South African folklore songs?
I have stumbled upon a new folklore mystery: conversation-songs in South African folktales.
The various oral traditions in South Africa include a lot of song and music, which is not at all unusual. Lots of fairy and folktales have songs or verses in them, but when they’re being translated and written down they are often turned into normal prose. Because it is very hard to preserve the rhyme and rythm of another language.
I have found two stories that do include the songs, however, and they have a very distinctive use of name repetition for what I presume to be rythmic purposes. Both of these songs are laments, in which the heroine of the story tells of her sad fate:
I gave Gabakoane milk from the tree Koemongo.
Because he is the shepherd of our herd. Koemongo.
Otherwise he would not have led the herd to pasture. Koemongo.
That's why I gave him milk from the miracle tree Koemongo.
Now my father is angry with me. Koemongo.
And he brings me to the man-eaters. Koemongo.
From “The Miracle Tree of Koemongo” (Kosová & Stanovský, 1970), presumably South African, possibly ‘southern African’.
It is crying it is crying, the child of Sihamba Ngenyanga [nickname: the walker by moonlight].
It was done intentionally Sihamba Ngenyanga,
By people whose names are unmentionable. Sihamba Ngenyanga.
They sent her for water during the day. Sihamba Ngenyanga.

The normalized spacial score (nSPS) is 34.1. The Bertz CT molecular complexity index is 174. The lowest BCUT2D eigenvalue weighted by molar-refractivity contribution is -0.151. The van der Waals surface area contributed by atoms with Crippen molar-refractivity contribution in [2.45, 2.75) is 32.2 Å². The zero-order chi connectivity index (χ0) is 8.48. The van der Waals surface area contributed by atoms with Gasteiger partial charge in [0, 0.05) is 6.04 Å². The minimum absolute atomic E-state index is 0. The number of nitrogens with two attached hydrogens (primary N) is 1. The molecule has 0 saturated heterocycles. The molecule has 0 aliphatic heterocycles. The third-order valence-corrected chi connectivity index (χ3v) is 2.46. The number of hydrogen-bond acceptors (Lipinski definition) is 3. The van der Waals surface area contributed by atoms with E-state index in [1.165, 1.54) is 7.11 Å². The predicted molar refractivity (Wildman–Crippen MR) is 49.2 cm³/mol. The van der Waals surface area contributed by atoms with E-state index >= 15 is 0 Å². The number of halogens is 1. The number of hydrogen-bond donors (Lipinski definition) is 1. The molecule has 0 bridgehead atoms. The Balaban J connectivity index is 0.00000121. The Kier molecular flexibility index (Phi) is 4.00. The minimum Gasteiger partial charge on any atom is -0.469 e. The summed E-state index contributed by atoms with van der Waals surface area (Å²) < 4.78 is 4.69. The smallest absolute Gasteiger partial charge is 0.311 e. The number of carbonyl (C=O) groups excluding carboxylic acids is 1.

She tried to dip with the milk-basket, and then it sank. Sihamba Ngenyanga.
Tried to dip with the ladle, and then it sank. Sihamba Ngenyanga.
Tried to dip with the mantle, and then it sank. Sihamba Ngenyanga.
From “The story of Tangalimlibo” (Theal, 1886), Xhosa people.
But now I’m really curious to know how these were supposed to be sung! Is the repetition of the name for rythm and rhyme, meant to be incorporated in the speech? Or is the audience supposed to chant along when the name is repeated? Or, as my sister suggested, is it a call and answer motif and do the listeners answer the storyteller with the name?
It also makes me wonder if the few South African stories I know that do have a song but that have no repetition have had their repetition cut in the process of translation.
If anyone has more information on this storytelling element and feels like sharing, I’d be very grateful!
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